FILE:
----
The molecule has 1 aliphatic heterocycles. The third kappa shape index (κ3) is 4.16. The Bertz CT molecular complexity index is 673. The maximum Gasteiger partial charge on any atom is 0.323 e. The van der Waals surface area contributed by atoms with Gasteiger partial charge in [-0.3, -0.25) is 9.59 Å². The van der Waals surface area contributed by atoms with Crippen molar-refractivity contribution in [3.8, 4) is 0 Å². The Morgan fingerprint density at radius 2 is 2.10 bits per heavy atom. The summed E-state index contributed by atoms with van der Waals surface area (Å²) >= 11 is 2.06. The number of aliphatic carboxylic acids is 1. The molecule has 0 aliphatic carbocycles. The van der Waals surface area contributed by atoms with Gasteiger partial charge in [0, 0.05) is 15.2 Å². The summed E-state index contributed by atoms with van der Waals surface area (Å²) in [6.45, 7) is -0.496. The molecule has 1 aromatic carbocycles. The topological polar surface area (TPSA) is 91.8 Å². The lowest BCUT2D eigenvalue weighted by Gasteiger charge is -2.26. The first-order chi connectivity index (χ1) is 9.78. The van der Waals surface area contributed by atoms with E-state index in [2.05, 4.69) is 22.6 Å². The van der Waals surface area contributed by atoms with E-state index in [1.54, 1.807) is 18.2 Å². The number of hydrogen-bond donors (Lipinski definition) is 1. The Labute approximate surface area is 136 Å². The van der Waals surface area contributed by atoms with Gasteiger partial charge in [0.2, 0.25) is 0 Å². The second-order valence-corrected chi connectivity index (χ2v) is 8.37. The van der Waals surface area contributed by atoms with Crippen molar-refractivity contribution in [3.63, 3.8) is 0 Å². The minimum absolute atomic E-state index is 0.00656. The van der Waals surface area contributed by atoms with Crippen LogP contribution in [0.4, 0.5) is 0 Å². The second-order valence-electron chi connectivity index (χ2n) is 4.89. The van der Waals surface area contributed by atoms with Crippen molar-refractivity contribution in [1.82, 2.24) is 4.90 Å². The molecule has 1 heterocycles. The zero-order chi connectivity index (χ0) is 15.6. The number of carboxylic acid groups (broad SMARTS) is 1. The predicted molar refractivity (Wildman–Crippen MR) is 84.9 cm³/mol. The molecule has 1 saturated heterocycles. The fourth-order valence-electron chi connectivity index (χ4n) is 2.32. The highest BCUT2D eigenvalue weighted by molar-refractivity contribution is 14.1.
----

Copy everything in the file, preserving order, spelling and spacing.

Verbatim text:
The molecule has 1 aliphatic heterocycles. The third kappa shape index (κ3) is 4.16. The Bertz CT molecular complexity index is 673. The maximum Gasteiger partial charge on any atom is 0.323 e. The van der Waals surface area contributed by atoms with Gasteiger partial charge in [-0.3, -0.25) is 9.59 Å². The van der Waals surface area contributed by atoms with Crippen molar-refractivity contribution in [3.8, 4) is 0 Å². The Morgan fingerprint density at radius 2 is 2.10 bits per heavy atom. The summed E-state index contributed by atoms with van der Waals surface area (Å²) >= 11 is 2.06. The number of aliphatic carboxylic acids is 1. The molecule has 0 aliphatic carbocycles. The van der Waals surface area contributed by atoms with Gasteiger partial charge in [0, 0.05) is 15.2 Å². The summed E-state index contributed by atoms with van der Waals surface area (Å²) in [6.45, 7) is -0.496. The molecule has 1 aromatic carbocycles. The topological polar surface area (TPSA) is 91.8 Å². The lowest BCUT2D eigenvalue weighted by Gasteiger charge is -2.26. The first-order chi connectivity index (χ1) is 9.78. The van der Waals surface area contributed by atoms with E-state index in [2.05, 4.69) is 22.6 Å². The van der Waals surface area contributed by atoms with E-state index in [1.54, 1.807) is 18.2 Å². The number of hydrogen-bond donors (Lipinski definition) is 1. The Labute approximate surface area is 136 Å². The van der Waals surface area contributed by atoms with Gasteiger partial charge in [0.2, 0.25) is 0 Å². The second-order valence-corrected chi connectivity index (χ2v) is 8.37. The van der Waals surface area contributed by atoms with Crippen molar-refractivity contribution in [3.63, 3.8) is 0 Å². The minimum absolute atomic E-state index is 0.00656. The van der Waals surface area contributed by atoms with Crippen LogP contribution in [0.4, 0.5) is 0 Å². The second-order valence-electron chi connectivity index (χ2n) is 4.89. The van der Waals surface area contributed by atoms with Crippen molar-refractivity contribution in [1.82, 2.24) is 4.90 Å². The molecule has 1 heterocycles. The zero-order chi connectivity index (χ0) is 15.6. The number of carboxylic acid groups (broad SMARTS) is 1. The predicted molar refractivity (Wildman–Crippen MR) is 84.9 cm³/mol. The molecule has 1 saturated heterocycles. The fourth-order valence-electron chi connectivity index (χ4n) is 2.32. The highest BCUT2D eigenvalue weighted by molar-refractivity contribution is 14.1.